HomeWritersLiterary AgentsEditorsPublishersResourcesDiscussion
Forum Login | Join the discussion
+ Reply to Thread
Page 3 of 3 FirstFirst 1 2 3
Results 21 to 30 of 30
  1. #21
    Gregory Haley
    Guest

    Re: No delusions of grandeur, so critique please.

    I wouldn't call that a danger. I'd call it a gifted writer.



  2. #22
    Lea Zalas
    Guest

    Re: No delusions of grandeur, so critique please.

    Don,

    All in all, it read very well. A good start and with polishing it will shine.

    Lea

  3. #23
    nancy drew
    Guest

    Re: No delusions of grandeur, so critique please.

    Don;

    The "brightly" repetition caught me too, which you seem on top of. I think you repeated "streamed" intentionally as well, but it also snagged me as a reader:

    Her hair streamed in the fast current of the springsí flow.

    She lowered herself and let her hair stream in the current again.


    Cheers

  4. #24
    Marianne Mihkelson
    Guest

    Re: No delusions of grandeur, so critique please.

    Don, I thought your retake of the first bit was better, except for one thing. The first couple of sentences are from Patrick's point of view as he marvels and tell her how beautiful she is. But the start of the last sentence where it says "being a blue eyed blonde" it's not clear at the begining if you're talking about Patrick or Sharon. I think you should reword that one to something like "'You're beautiful,' he said noticing how the sun brought out the delicate highlights of her blonde hair."

    Also if the bandage on his back is filled with pus then I find it hard to believe he wouldn't feel pain from the wound at all. Unless he does and is just trying to be nonchalant about it.

    Otherwise I liked it.

  5. #25
    Don Daffron
    Guest

    Re: No delusions of grandeur, so critique please.


    The word Blonde, as opposed to blond, refers to women, not men. I know the words are considered interchangeable now, but blonde is normally used to describe women. Anyway, I will look at that sentence.

    All through the story, the MC refuses to give pain the dignity of acknowledgment. Itís part of who he is. At the same time, he canít stand to see a scratch on her. He expects to die before her. He wants to die before her. The only way the enemy, the world, can really hurt him is by hurting her. He was afraid to let her under his skin at first because everyone he cared about has been killed, and he did not want to give the enemy that kind of leverage to use on him. Itís part of the theme.

    Maybe you didnít need to know all of that, but I thought I would explain.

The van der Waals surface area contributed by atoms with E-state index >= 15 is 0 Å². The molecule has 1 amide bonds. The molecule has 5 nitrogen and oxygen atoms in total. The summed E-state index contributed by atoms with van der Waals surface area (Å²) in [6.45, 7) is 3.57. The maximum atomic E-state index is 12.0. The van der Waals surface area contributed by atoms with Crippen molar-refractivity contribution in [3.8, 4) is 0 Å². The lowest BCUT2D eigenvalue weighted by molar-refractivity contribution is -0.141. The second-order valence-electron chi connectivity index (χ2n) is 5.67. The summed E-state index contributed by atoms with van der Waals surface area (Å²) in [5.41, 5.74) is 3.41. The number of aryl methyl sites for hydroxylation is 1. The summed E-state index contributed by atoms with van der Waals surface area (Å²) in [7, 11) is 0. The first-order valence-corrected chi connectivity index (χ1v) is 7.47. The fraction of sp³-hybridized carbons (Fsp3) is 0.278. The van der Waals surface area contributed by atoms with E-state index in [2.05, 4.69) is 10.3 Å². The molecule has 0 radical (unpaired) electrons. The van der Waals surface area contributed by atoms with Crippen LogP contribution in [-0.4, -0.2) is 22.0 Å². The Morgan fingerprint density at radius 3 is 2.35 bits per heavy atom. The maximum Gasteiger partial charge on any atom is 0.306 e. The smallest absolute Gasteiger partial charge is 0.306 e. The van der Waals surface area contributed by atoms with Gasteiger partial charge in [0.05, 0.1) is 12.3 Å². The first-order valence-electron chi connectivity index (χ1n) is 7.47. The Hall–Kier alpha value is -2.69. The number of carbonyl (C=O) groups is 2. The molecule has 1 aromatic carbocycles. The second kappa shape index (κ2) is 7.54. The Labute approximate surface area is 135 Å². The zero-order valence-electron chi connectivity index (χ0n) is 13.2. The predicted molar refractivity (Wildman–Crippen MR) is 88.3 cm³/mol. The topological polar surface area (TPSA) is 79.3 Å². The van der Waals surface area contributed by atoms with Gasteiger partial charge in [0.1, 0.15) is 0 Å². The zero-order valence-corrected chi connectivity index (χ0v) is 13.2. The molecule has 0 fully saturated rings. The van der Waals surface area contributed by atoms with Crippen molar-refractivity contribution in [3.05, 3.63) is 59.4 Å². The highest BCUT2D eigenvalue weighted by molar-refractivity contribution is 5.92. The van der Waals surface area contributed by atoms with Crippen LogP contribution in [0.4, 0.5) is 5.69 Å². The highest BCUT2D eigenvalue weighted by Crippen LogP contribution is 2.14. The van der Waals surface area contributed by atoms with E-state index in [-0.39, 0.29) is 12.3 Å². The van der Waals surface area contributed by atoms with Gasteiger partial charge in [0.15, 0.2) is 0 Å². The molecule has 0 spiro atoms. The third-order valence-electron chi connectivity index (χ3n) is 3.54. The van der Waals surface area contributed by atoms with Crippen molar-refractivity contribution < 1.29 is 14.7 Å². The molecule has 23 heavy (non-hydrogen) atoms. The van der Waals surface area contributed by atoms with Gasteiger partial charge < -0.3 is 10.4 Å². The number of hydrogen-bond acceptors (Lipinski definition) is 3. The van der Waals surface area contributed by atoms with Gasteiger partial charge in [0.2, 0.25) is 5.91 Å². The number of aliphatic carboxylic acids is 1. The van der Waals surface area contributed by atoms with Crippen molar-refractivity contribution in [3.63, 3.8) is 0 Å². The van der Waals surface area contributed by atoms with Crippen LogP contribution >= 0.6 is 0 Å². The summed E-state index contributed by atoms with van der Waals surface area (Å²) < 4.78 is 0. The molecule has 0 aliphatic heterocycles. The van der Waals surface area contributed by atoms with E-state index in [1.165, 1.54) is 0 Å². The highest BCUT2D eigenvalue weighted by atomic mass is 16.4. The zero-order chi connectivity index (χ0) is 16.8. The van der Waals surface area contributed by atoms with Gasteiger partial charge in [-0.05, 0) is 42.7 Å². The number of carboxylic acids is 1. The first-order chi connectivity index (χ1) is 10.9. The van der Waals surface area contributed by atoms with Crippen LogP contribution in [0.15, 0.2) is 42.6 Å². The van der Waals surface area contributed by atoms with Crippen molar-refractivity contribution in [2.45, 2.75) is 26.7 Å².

Thanks.

  6. #26
    Rogue Mutt
    Guest

    Re: No delusions of grandeur, so critique please.


    The word Blonde, as opposed to blond, refers to women, not men. I know the words are considered interchangeable now, but blonde is normally used to describe women. Anyway, I will look at that sentence.


    I used to do that too, but I looked it up and it's an old-fashioned rule that's really used anymore. Essentially I think you're just supposed to use "blond" these days.

  7. #27
    Josh Lemay
    Guest

    Re: No delusions of grandeur, so critique please.

    Blond itself can be mixed to mean a man, woman, or person of unspecified gender, but blonde is still preferred for women.

    Here's some links for reference:
    <http://englishplus.com/grammar/00000275.htm>
    <http://dictionary.reference.com/browse/blonde>

    Interesting usage note on the dictionary.com one, too.

    The spelling blonde is still widely used for the noun that specifies a woman or girl with fair hair: The blonde with the baby in her arms is my anthropology professor. Some people object to this as an unnecessary distinction, preferring blond for all persons: My sister is thinking of becoming a blond for a while. As an adjective, the word is more usually spelled blond in reference to either sex (an energetic blond girl; two blond sons), although the form blonde is occasionally still used of a female: the blonde model and her escort. The spelling blond is almost always used for the adjective describing hair, complexion, etc.: His daughter has blond hair and hazel eyes.

  8. #28
    Don Daffron
    Guest

    Re: No delusions of grandeur, so critique please.

    All of that is what I thought. Iíve already transposed the sentences so the boy speaks first anyway. I should have written it that way in the first place.

  9. #29
    Patrick Edwards
    Guest

    Re: No delusions of grandeur, so critique please.

    A few folks early on already answered it, but in regards to contractions, I believe it's more a flow issue. I mean, step outside yourself sometimes when you're dialoguing with someone. You'll realize that, sometimes, you add the "is" after "it" when you're emphasizing matters; if a simple issue, "it's" is usually the way to go. So, definitely not an all-or-nothing issue (but I think you know/knew that), but a good question.

    BTW: I like your writing. I could use more flow to the passages, though: Less periods, more commas and other non-perioded connections.


  10. #30
    Henry Domke
    Guest

    Re: No delusions of grandeur, so critique please.

    The series, Terminator: the Sarah Conner Chronicles puts John in the 'seventeen going on thirty' phase too. While it is Sci-fi, and your story seems more modern fiction, watching the series might give you ideas on how to define your own hero a little more. Unfortunately, they canned it after only two seasons, but I suppose that would make it easier for you to find episodes that deal with the issues you're interrested in. 'shrug' Food for thought.

Posting Permissions

  • You may not post new threads
  • You may not post replies
  • You may not post attachments
  • You may not edit your posts